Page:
Curiosity and listening seem to have an inverse relationship to each other. If one is curious, then there is an impetus to listen intently and therefore be genuinely interested and involved in a conversation. On the other hand, if one lacks curiosity, then the mind has a tendency to wander and one cannot focus on what the other party might be saying.
What is curiosity? Its a certain state of attention when one is genuinely interested in what is in front of us. At any point during the day, one might find oneself doing a variety of things – having a conversation with a colleague or a neighbor, watching kids playing in the park, driving to work or cooking. Irrespective of what one is involved in at the moment, curiosity has the capacity to naturally channel our attention and bring it into the present moment. One could call this observation. In this observation, there is learning.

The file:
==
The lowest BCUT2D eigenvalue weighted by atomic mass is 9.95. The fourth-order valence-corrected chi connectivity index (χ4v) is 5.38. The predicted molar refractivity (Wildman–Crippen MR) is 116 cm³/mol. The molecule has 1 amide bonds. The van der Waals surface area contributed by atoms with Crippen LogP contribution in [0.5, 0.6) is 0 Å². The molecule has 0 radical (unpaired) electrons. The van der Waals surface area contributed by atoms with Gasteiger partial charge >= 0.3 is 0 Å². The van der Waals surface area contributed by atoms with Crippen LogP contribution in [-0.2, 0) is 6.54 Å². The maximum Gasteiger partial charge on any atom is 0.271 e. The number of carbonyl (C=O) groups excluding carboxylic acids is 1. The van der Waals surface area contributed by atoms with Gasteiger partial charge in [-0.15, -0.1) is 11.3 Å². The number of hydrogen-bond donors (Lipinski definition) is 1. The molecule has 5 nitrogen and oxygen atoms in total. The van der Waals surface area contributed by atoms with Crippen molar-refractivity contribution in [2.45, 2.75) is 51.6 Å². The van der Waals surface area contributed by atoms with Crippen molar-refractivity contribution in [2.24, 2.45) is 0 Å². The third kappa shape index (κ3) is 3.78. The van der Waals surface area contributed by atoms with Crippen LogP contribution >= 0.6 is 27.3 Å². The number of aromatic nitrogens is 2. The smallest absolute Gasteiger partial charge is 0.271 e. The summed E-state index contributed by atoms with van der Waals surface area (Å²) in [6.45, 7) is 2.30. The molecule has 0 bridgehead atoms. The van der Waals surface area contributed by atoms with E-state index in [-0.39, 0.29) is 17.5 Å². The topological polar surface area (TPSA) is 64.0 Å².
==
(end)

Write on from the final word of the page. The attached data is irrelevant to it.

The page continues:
When one lacks the curiosity, the mind wanders and goes off into day-dreaming mode. Attention falters and we don’t fully notice what is going on. This is particularly noticeable in conversations. Without the full attention that is fueled by curiosity, the parties don’t tune into each other emotions and the conversation stays on the surface, never reaching its full potential.